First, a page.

Strokes and accidents that damage the brain or spinal cord sometimes leave people fully conscious but unable to speak or move. Trapped in their own bodies, the people who suffer from what is sometimes called locked-in syndrome are lucky if they can communicate their needs with a blink or a raised eyebrow. That may soon change. A team of neurologists has developed a device that allows paralyzed people to communicate through a computer without having to move a muscle.
Philip Kennedy, a neurologist in private practice near Atlanta, has been working on the implant--a millimeter-long electrode--for 12 years. Implanted into the part of the brain that normally controls the hands, the electrode, coated with growth factors that spur brain tissue to grow into it, picks up electric signals sent back and forth by nerve cells.
When a patient thinks about moving his hands, electrical activity near the electrode increases. Through an amplifier and antennas positioned underneath the scalp, those signals are transmitted to a computer, which uses them to drive a cursor across a screen. By concentrating or relaxing, a patient can control the firing of his neurons and make the cursor stop on an icon with a prepared message or on a letter of a keyboard display. The computer then speaks or prints a letter or message.
Kennedy and his partner Roy Bakay, a neurosurgeon at Emory University have tried the implant in two patients so far. The first, a woman suffering from amyotrophic lateral sclerosis, or Lou Gehrig's disease, passed away due to her illness 76 days after receiving the implant. Their second patient, a man paralyzed from the top of the neck down after a stroke, has had his implant for nearly a year. He hasn't quite mastered the keyboard, but he can position the icon near prepared messages. "He's delighted," says Kennedy, "and when it works for him he has a big smile on his face."
Kennedy and Bakay hope their implant will help people control prosthetic devices as well as computer cursors. There are approximately 5 million people in the world who are quadriplegic, paraplegic, or have locked-in syndrome. With enough funding, says Kennedy, he could help these people in as little as three to five years.
For tens of thousands of people suffering from paralysis or neurodegenerative disease, a direct connection to a computer could soon restore speech and even mobility. Neurologist Leigh Hochberg of the VA Medical Center in Providence, Rhode Island, is leading the second clinical trial of a brain-computer link called BrainGate. The system uses a sensor implanted into the motor cortex. Previous studies have shown that BrainGate can allow paralyzed people to perform simple tasks such as moving a computer cursor. The current trial will evaluate its safety outside the lab. Two people are already testing BrainGate at home, using the device to manipulate objects on a computer, and Hochberg hopes to recruit 13 more participants.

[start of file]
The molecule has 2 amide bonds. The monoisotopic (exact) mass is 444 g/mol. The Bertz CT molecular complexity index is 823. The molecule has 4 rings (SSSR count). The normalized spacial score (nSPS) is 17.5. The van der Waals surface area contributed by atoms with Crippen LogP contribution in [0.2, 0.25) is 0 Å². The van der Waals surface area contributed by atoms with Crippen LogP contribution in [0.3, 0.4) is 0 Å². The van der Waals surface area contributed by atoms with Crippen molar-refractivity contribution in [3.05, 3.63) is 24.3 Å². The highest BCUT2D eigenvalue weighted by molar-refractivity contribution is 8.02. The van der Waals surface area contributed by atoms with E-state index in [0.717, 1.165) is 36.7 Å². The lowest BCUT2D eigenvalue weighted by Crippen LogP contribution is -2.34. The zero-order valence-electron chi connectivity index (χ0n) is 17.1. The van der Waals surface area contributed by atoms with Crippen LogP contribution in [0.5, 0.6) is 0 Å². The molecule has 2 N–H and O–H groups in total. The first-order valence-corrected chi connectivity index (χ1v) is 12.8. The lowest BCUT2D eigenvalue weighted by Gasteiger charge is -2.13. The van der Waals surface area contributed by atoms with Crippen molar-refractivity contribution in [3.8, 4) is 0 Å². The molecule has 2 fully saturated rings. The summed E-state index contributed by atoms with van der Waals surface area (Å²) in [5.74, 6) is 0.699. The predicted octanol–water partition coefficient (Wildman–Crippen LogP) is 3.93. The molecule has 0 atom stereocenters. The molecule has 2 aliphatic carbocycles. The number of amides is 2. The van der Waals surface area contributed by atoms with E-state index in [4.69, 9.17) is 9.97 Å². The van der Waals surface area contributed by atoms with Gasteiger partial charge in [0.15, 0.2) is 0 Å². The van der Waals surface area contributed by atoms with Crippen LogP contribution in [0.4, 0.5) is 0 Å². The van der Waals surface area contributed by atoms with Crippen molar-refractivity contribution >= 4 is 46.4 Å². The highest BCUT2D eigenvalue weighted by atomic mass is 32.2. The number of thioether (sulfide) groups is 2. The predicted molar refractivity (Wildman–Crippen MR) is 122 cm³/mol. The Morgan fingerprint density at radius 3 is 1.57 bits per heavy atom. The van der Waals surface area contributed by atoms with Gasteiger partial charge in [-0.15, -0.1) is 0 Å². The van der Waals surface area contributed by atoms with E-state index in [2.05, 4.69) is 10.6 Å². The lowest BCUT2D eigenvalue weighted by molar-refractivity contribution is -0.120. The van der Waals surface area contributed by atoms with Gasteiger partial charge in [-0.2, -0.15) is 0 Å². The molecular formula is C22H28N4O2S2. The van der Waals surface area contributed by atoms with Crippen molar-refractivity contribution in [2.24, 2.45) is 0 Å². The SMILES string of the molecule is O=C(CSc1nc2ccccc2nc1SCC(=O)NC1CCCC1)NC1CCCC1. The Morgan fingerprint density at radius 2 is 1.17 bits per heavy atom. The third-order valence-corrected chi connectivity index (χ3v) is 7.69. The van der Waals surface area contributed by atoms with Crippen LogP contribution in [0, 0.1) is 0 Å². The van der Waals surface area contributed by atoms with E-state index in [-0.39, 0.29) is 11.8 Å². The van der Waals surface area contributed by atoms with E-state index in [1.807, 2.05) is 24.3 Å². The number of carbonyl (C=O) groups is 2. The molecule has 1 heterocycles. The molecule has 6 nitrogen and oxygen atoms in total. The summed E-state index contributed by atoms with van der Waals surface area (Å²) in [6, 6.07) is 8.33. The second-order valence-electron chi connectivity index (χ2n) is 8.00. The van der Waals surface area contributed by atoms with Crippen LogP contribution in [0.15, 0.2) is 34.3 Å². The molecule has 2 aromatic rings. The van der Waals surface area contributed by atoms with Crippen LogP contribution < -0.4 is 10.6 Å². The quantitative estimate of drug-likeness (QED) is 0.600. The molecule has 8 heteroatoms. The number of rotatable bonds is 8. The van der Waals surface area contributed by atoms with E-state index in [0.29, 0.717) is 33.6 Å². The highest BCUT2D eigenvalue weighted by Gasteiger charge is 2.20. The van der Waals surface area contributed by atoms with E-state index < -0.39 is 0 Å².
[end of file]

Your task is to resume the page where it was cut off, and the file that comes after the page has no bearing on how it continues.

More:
Although implants can be placed right next to the relevant neurons in the brain, they have drawbacks. Implants can inflame the surrounding tissue, and scarring can disrupt the connection between neurons and electrodes. A sensor developed by University of Pennsylvania neurologist Brian Litt could address those problems. It consists of electrodes embedded in a flexible plastic mesh that molds to the brain’s surface (but it does not penetrate the gray matter). Litt and his colleagues were able to record neural signals from cats’ brains for a few weeks without causing inflammation. Neuroscientist Gerwin Schalk of the New York State Department of Health has found that test sensors placed on the outside of human brains pick up signals that can identify spoken or imagined words. “The surface is a sweet spot,” he says.